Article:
Last week, two 15-year-olds were arrested in connection with the execution-style murders of three college students in a Newark, N.J., schoolyard. Local authorities want to prosecute them as adults. Who decides which minors will be tried as adults?
Usually, a juvenile court judge does. “Judicial waiver” is the most widely used means for transferring a minor into the adult criminal justice system. Prosecutors frequently ask juvenile court judges to hold hearings about whether their exclusive jurisdiction may be waived so that minors may be tried as adults. Some states leave the decision entirely up to the judge, others impose a presumption in favor of waiver, and still others make judicial waiver mandatory for very serious crimes. The factors judges consider also vary by state, but based on the Supreme Court’s direction in Kent v. United States, they generally include the following: the nature and circumstances of the crime; whether the offense was committed in an aggressive, violent, or premeditated manner; the merit of the charges; the sophistication, maturity, and prior history of the minor; the need to protect the public; and the likelihood that the child can be treated and rehabilitated. Like all judicial findings, these decisions are subject to appeal.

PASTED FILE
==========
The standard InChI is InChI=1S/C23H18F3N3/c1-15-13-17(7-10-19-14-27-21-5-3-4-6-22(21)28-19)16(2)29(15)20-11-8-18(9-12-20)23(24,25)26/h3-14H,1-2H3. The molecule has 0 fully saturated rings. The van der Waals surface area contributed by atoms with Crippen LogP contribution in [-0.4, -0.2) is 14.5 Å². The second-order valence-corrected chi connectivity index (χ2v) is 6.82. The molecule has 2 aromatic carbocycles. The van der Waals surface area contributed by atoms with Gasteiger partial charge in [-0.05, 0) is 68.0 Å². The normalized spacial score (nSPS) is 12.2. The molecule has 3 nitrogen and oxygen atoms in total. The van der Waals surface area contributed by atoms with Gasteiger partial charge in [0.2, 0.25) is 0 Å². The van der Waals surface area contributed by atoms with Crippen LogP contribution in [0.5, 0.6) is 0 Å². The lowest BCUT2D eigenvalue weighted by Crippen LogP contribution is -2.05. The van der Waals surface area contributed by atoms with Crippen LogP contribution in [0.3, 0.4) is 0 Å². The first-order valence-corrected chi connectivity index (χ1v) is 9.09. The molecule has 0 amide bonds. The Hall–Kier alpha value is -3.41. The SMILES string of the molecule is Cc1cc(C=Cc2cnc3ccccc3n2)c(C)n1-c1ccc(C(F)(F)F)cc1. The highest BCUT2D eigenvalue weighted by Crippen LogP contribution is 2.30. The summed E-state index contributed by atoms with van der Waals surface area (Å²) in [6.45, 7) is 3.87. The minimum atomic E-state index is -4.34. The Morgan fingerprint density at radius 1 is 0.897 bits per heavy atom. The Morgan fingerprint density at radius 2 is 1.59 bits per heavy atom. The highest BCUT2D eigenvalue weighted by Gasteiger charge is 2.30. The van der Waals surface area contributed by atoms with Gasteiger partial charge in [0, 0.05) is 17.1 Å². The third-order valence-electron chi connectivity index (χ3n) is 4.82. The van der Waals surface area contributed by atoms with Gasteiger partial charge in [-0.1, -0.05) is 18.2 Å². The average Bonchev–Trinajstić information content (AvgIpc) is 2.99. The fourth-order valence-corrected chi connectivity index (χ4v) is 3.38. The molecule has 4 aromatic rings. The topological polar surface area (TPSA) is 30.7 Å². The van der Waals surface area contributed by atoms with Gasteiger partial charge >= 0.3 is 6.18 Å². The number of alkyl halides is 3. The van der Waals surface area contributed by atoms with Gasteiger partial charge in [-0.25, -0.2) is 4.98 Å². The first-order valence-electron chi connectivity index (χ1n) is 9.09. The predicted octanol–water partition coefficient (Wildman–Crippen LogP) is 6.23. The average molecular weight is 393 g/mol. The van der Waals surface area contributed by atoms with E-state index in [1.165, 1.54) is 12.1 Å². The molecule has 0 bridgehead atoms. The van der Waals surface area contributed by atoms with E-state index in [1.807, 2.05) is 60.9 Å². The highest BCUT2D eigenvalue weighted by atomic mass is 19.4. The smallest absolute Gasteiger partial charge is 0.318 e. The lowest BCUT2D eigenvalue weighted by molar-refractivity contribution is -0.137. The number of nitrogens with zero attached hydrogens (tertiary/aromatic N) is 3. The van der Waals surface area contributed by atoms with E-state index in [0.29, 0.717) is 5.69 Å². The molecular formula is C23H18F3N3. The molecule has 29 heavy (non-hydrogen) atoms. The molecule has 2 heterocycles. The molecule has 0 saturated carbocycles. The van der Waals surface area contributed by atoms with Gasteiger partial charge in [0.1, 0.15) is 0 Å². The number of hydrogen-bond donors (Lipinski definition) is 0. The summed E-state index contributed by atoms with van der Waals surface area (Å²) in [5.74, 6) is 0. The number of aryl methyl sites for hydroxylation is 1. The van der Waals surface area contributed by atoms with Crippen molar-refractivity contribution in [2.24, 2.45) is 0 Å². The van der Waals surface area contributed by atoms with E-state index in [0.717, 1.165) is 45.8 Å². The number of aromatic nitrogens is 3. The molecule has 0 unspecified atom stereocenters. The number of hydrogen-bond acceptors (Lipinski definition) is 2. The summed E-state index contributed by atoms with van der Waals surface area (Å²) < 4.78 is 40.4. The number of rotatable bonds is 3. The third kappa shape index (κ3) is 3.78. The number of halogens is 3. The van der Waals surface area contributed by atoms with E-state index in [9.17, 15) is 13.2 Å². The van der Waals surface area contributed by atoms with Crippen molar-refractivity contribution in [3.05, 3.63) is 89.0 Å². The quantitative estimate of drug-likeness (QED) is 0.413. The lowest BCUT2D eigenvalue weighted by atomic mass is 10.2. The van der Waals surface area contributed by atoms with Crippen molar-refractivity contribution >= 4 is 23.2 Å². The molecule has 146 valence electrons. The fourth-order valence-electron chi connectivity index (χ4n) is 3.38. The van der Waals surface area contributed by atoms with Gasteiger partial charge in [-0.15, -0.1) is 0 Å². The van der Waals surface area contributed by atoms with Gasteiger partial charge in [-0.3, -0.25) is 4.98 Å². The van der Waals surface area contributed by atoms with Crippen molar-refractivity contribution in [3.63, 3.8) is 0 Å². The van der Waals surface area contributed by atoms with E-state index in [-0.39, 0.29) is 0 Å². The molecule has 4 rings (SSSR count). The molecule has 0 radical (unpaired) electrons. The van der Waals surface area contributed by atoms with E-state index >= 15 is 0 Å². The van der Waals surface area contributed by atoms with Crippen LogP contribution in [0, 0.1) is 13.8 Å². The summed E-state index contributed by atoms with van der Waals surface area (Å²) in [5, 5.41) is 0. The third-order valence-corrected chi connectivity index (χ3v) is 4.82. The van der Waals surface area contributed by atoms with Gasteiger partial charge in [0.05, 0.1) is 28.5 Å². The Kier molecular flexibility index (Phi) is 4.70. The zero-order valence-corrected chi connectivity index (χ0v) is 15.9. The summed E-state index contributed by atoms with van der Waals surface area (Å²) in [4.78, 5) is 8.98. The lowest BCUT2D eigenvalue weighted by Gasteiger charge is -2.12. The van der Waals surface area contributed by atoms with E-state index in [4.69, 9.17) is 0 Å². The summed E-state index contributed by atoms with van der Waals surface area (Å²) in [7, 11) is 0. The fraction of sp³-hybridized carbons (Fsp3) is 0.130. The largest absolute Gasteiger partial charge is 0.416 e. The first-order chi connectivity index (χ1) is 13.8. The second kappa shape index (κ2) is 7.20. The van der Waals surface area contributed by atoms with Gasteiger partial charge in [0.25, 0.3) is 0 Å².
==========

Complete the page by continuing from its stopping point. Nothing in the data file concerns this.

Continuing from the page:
Prosecutors can also be authorized to make the decision themselves. In some states, lawmakers give juvenile and adult criminal courts concurrent authority to hear cases involving certain crimes. Prosecutors can then unilaterally decide where to file charges against a minor. This decision is not subject to any review, as it falls within prosecutors’ traditional discretionary powers.
Sometimes state legislatures decide the outcome. With a “statutory exclusion,” lawmakers grant criminal (not juvenile) courts jurisdiction over whole classes of cases, such as those involving serious violent crimes or crimes committed by minors with a prior record. With statutory exclusion, lawmakers essentially predetermine that a minor will be treated as an adult and take the decision out of the hands of both the courts and the prosecutor.
In Newark, where the two 15-year-olds will be fighting for their freedom, juvenile courts have exclusive authority over all criminal cases involving individuals under the age of 18. But the judge may not have much of a choice in this case. New Jersey law requires juvenile court judges, if requested, to transfer the cases of minors over the age of 14 who are accused of, among other things, criminal homicide or possession of a firearm with intent to use it against another person—unless the minor shows promise of rehabilitation before the age of 19.
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